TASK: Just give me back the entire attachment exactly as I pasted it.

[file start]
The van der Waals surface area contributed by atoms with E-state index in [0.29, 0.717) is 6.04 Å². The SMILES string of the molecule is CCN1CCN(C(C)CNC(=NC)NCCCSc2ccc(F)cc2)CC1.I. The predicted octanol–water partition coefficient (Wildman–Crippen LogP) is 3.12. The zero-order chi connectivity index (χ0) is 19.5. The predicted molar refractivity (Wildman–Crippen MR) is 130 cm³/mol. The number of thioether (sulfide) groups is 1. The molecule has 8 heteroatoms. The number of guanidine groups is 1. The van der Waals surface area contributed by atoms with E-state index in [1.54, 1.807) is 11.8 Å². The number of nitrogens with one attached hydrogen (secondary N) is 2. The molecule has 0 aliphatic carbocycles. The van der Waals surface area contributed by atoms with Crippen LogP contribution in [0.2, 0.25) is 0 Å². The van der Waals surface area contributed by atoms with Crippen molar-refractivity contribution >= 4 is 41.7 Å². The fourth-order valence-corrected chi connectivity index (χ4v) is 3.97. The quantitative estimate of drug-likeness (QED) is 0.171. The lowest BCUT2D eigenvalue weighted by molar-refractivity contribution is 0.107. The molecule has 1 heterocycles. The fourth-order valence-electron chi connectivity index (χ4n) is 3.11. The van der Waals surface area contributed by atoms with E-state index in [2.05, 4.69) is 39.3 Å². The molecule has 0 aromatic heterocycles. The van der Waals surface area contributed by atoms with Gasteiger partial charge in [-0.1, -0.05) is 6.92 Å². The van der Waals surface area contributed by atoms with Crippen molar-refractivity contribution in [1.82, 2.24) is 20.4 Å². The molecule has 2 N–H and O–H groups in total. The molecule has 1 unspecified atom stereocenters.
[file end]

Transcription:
The van der Waals surface area contributed by atoms with E-state index in [0.29, 0.717) is 6.04 Å². The SMILES string of the molecule is CCN1CCN(C(C)CNC(=NC)NCCCSc2ccc(F)cc2)CC1.I. The predicted octanol–water partition coefficient (Wildman–Crippen LogP) is 3.12. The zero-order chi connectivity index (χ0) is 19.5. The predicted molar refractivity (Wildman–Crippen MR) is 130 cm³/mol. The number of thioether (sulfide) groups is 1. The molecule has 8 heteroatoms. The number of guanidine groups is 1. The van der Waals surface area contributed by atoms with E-state index in [1.54, 1.807) is 11.8 Å². The number of nitrogens with one attached hydrogen (secondary N) is 2. The molecule has 0 aliphatic carbocycles. The van der Waals surface area contributed by atoms with Crippen LogP contribution in [0.2, 0.25) is 0 Å². The van der Waals surface area contributed by atoms with Crippen molar-refractivity contribution >= 4 is 41.7 Å². The fourth-order valence-corrected chi connectivity index (χ4v) is 3.97. The quantitative estimate of drug-likeness (QED) is 0.171. The lowest BCUT2D eigenvalue weighted by molar-refractivity contribution is 0.107. The molecule has 1 heterocycles. The fourth-order valence-electron chi connectivity index (χ4n) is 3.11. The van der Waals surface area contributed by atoms with E-state index in [2.05, 4.69) is 39.3 Å². The molecule has 0 aromatic heterocycles. The van der Waals surface area contributed by atoms with Gasteiger partial charge in [-0.1, -0.05) is 6.92 Å². The van der Waals surface area contributed by atoms with Crippen molar-refractivity contribution in [1.82, 2.24) is 20.4 Å². The molecule has 2 N–H and O–H groups in total. The molecule has 1 unspecified atom stereocenters.